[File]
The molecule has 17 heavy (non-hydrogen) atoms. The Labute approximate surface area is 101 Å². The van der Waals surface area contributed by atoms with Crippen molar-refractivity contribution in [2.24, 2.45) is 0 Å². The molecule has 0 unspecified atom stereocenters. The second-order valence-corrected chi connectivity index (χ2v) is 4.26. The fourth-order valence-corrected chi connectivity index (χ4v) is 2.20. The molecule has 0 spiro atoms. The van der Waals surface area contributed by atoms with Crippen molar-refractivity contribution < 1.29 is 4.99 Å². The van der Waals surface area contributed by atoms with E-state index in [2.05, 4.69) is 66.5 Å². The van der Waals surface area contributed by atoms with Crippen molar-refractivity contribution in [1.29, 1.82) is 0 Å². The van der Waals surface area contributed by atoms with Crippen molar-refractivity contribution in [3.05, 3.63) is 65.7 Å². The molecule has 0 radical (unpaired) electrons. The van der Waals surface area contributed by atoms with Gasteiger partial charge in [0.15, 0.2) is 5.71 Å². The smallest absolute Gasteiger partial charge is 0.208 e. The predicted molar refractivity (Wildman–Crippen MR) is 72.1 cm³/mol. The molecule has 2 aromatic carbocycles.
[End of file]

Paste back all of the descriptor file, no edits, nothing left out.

The molecule has 17 heavy (non-hydrogen) atoms. The Labute approximate surface area is 101 Å². The van der Waals surface area contributed by atoms with Crippen molar-refractivity contribution in [2.24, 2.45) is 0 Å². The molecule has 0 unspecified atom stereocenters. The second-order valence-corrected chi connectivity index (χ2v) is 4.26. The fourth-order valence-corrected chi connectivity index (χ4v) is 2.20. The molecule has 0 spiro atoms. The van der Waals surface area contributed by atoms with Crippen molar-refractivity contribution < 1.29 is 4.99 Å². The van der Waals surface area contributed by atoms with E-state index in [2.05, 4.69) is 66.5 Å². The van der Waals surface area contributed by atoms with Crippen molar-refractivity contribution in [1.29, 1.82) is 0 Å². The van der Waals surface area contributed by atoms with Crippen molar-refractivity contribution in [3.05, 3.63) is 65.7 Å². The molecule has 0 radical (unpaired) electrons. The van der Waals surface area contributed by atoms with Gasteiger partial charge in [0.15, 0.2) is 5.71 Å². The smallest absolute Gasteiger partial charge is 0.208 e. The predicted molar refractivity (Wildman–Crippen MR) is 72.1 cm³/mol. The molecule has 2 aromatic carbocycles.